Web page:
How It Brought Discord Among
By FRANK H. SWEET.
ICopyright, 1909, by American Press Asso
When good old Mr. and Mrs. Tripp
died within a week of each other there
was, I regret to say, an immediate dis
agreement among their heirs over the
small property left by the old people.
Such disagreements are so shameful
ly common now that this one might
not have excited any particular inter
est had it not been for the somewhat
peculiar nature of the article over
which the cupidity of the various heirs
had asserted itself.
Few indeed were the possessions Mr.
and Mrs. Tripp left behind them. They
did not own even the humble little
brown house in which they had lived
for the past ten years, and when their
funeral expenses had been paid there
was not a dollar left of the sum found
in an old pewter teapot on the top
shelf of the red cupboard in the kitch
en. Frugal as they had been, it was
evident that this sum represented the
sum total of their savings of many
But Mr. and Mrs. Tripp had not al
ways been so poor as they were at the
last, and there was one of Mrs. Tripp's
possessions which she had always ex
hibited with pride as a relic of her
better days and as undeniable proof of
the fact that there had been a time
when she "had had a-plenty."
Over this her relatives now disputed.
What was it? Only a white china tea
set, each piece of which had a broad
gold band around the rim.
"It's pure chany," Mrs. Tripp would
often say, with a thrill of pride, as
she held a saucer or a plate before the
eyes of her visitors. "See how thin it
is. You kin look right through it. Sol
omon give it to me on our tenth wed
ding day. He was in the grocery busi
ness then an' doin' well, an' he'd gone
to New York to buy goods, an' when
he come home he brung this, all packed
so carefully in straw that they wa'n't
a piece broke, but one of the sass
dishes was cracked a little, an' I nevei
used it none, so it ain't never broke
either. I think the world an' all of my
The dearly prized "chany" had for
years graced an old fashioned what
not in a corner of Mrs. Tripp's best
room. There was nothing else on the
whatnot but two big "chany" dogs, one
a reddish brown and the other a dark
blue, which looked as though they felt
themselves responsible for the safety
of the dishes and intended being faith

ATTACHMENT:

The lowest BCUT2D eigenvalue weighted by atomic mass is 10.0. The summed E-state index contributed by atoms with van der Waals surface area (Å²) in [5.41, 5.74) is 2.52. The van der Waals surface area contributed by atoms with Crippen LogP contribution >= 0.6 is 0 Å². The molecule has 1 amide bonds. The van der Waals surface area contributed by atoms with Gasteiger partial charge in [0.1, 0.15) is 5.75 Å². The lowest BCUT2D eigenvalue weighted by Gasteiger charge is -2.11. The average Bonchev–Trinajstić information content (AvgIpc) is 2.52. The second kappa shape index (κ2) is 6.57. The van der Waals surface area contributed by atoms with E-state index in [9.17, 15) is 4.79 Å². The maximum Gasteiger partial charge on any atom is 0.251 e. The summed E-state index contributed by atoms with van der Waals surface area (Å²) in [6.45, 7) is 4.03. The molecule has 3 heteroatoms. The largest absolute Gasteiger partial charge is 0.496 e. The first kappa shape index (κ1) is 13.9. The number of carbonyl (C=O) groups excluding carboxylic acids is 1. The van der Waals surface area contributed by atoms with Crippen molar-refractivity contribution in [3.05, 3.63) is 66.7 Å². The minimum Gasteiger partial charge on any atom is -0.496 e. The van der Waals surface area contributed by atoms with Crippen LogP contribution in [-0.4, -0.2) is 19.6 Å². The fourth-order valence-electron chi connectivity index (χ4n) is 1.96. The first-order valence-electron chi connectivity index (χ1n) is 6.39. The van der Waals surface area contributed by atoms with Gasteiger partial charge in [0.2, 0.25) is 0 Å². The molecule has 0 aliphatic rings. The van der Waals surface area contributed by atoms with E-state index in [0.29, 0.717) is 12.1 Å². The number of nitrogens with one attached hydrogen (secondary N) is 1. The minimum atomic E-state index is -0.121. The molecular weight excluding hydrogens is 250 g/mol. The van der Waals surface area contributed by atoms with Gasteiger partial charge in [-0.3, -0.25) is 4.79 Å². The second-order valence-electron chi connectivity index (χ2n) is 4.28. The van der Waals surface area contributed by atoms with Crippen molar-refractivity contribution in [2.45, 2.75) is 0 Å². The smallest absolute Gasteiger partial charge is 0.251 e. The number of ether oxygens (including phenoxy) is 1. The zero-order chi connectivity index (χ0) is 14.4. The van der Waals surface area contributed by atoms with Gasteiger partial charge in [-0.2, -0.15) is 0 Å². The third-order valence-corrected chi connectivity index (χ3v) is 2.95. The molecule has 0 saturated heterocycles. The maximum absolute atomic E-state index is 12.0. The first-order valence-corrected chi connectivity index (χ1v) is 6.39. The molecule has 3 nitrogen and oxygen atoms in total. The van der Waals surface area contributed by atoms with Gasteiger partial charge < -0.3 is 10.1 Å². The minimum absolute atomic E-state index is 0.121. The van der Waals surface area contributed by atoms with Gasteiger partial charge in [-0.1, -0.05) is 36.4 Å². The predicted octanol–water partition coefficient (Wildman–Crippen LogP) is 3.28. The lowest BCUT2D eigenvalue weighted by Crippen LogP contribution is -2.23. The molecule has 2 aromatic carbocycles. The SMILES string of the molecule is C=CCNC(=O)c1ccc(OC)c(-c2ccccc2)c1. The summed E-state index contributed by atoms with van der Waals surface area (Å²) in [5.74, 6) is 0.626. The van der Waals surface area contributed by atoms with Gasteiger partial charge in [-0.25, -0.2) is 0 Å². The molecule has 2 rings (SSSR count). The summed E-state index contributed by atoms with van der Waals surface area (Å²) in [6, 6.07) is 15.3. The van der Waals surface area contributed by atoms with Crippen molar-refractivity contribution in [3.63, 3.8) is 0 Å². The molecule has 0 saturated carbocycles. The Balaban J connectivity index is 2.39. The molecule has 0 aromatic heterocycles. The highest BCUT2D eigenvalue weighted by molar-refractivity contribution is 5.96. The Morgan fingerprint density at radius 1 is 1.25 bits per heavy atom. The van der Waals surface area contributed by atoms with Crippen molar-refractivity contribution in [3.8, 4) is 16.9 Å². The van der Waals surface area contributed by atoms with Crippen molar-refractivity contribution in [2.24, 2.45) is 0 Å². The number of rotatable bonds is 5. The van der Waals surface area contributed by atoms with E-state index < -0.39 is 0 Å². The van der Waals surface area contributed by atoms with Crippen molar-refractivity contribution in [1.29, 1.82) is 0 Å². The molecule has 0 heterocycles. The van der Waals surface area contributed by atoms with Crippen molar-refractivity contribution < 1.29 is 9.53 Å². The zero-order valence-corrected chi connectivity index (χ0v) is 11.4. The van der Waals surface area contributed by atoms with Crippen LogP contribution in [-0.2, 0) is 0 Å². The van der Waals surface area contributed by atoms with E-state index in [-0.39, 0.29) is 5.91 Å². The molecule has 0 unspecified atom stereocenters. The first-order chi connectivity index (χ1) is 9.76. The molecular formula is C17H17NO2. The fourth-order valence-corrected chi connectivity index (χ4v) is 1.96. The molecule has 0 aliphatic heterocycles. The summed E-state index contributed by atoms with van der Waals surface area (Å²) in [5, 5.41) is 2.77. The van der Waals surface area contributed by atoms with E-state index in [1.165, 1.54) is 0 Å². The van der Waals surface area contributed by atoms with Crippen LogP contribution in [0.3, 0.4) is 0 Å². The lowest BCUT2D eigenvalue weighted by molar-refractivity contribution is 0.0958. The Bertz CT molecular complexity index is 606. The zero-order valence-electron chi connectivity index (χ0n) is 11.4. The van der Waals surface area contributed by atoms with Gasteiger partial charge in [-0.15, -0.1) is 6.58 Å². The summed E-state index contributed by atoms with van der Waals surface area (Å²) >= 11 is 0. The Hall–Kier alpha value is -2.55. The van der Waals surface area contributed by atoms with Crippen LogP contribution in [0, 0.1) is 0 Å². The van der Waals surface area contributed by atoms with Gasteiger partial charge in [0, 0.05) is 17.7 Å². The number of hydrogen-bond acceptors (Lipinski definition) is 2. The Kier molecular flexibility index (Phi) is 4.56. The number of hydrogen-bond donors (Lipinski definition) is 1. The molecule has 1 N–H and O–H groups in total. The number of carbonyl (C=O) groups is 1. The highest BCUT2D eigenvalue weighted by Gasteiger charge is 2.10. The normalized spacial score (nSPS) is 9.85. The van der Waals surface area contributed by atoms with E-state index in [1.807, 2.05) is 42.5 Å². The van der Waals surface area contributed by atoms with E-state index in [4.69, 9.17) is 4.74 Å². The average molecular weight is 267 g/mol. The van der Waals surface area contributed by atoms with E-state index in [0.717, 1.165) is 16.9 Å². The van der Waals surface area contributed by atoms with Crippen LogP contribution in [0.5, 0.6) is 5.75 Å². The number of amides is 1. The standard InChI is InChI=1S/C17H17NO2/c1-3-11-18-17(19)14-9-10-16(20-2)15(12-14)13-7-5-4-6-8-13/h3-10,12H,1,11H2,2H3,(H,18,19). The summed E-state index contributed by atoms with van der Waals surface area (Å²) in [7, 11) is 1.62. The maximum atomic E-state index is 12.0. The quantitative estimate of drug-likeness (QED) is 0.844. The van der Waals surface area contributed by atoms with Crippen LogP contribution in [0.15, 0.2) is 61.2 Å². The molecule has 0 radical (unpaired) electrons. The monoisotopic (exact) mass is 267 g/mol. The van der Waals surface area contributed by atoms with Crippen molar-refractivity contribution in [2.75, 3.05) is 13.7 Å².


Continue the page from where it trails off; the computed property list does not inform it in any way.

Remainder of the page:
ful to their trust.
Mr. and Mrs. Tripp had no children,
but they had some relativescousins
and second cousins and more remote
connections. These relatives were nu
merous, however. Just how numerous
they were was made manifest when
It came to dividing the few personal
belongings of the old people.
The "heirs" met at the house on
their way home from the funeral.
Hardly were they assembled when
Nancy Johnson, own cousin to Mrs.
"Of course you all know that my
father an' Betty Tripp's mother was
own brother an' sister, an' that made
me an' Betty own cousins. So it
seems only fair that I should at least
have my choice of her things, speshlj
POLITELY BUT FIRMLY BEPUSINO ADMIT-
when I might claim 'em all. But
ain't one to act selfish, an' I'm willin'
you should all have your sheer of
what's left after I've packed up Betty's
chany tea set an'
"I knowed that was what you was.
goin' to say," interrupted Mrs. Cephas
King, "an' I can tell you that Solo
mon Tripp was my own cousin, an'
the tea things was as much his as they
was Betty's, an' I've as much right
to 'em as you have!"
A thin, sharp voice came from a
corner of the room.
"Betty Tripp told me ag'in an' ag'in,"
it said, "that she wanted me to have
them dishes when she was done with
'em. She said"
"She told me the same thing," inter
posed Mrs. ^yrus Masterson, who was
only a third cousin.
"I took more care of her endurin' her
Ast sickness than anybody else!" in
terrupted Second Cousin Beulah Ho
vey, "an' one day we was talkin'
'bout the chany, an' Betty says, says
she, 'Beulah,' says she, "bout that
chany tea set,' says she, as leave
you had it as any one an' a little
"Them's the very words she said to
my wife," put in Mr. Ezra Simmons, a
little old man with a feminine face
and voice. "An' Betty was a own
cousin of mine."
"An' of mine!" said a tall woman in
rusty black near the whatnot on which
the coveted china stood.
So the strife continued until there
was no possibility of an amicable ad
justment of the claims of the various
claimants. They finally left the house
and the china in possession of Miss
Selina Sharpe, a lady of about fifty
years, who, although an own cousin
of Mr. Tripp, had put forward no
claim to the china, declaring that she
had no wish to claim it.
"But there's one thing certain," said
Miss Sharpe as she closed the door be
hind the last of the "heirs," "there
shan't one of 'em step their foot into
this house again to touch the chany
or anything else until it's settled by